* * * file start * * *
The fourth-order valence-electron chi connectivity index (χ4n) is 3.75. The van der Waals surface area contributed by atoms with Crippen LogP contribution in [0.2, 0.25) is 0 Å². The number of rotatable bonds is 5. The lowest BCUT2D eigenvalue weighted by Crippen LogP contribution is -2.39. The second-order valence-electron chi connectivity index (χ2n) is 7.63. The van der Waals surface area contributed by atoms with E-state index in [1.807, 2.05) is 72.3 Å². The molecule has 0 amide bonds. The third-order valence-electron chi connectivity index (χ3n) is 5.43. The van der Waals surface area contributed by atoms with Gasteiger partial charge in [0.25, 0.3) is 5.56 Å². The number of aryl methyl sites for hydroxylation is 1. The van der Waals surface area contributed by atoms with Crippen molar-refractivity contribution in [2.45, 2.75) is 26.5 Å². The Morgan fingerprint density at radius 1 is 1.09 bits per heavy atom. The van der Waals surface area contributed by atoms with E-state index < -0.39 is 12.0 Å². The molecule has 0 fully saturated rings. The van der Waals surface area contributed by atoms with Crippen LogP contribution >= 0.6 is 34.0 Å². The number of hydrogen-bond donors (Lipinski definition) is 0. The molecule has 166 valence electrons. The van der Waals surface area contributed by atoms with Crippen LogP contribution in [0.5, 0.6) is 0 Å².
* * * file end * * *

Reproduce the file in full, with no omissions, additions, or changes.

The fourth-order valence-electron chi connectivity index (χ4n) is 3.75. The van der Waals surface area contributed by atoms with Crippen LogP contribution in [0.2, 0.25) is 0 Å². The number of rotatable bonds is 5. The lowest BCUT2D eigenvalue weighted by Crippen LogP contribution is -2.39. The second-order valence-electron chi connectivity index (χ2n) is 7.63. The van der Waals surface area contributed by atoms with E-state index in [1.807, 2.05) is 72.3 Å². The molecule has 0 amide bonds. The third-order valence-electron chi connectivity index (χ3n) is 5.43. The van der Waals surface area contributed by atoms with Gasteiger partial charge in [0.25, 0.3) is 5.56 Å². The number of aryl methyl sites for hydroxylation is 1. The van der Waals surface area contributed by atoms with Crippen molar-refractivity contribution in [2.45, 2.75) is 26.5 Å². The Morgan fingerprint density at radius 1 is 1.09 bits per heavy atom. The van der Waals surface area contributed by atoms with E-state index < -0.39 is 12.0 Å². The molecule has 0 fully saturated rings. The van der Waals surface area contributed by atoms with Crippen LogP contribution >= 0.6 is 34.0 Å². The number of hydrogen-bond donors (Lipinski definition) is 0. The molecule has 166 valence electrons. The van der Waals surface area contributed by atoms with Crippen LogP contribution in [0.5, 0.6) is 0 Å².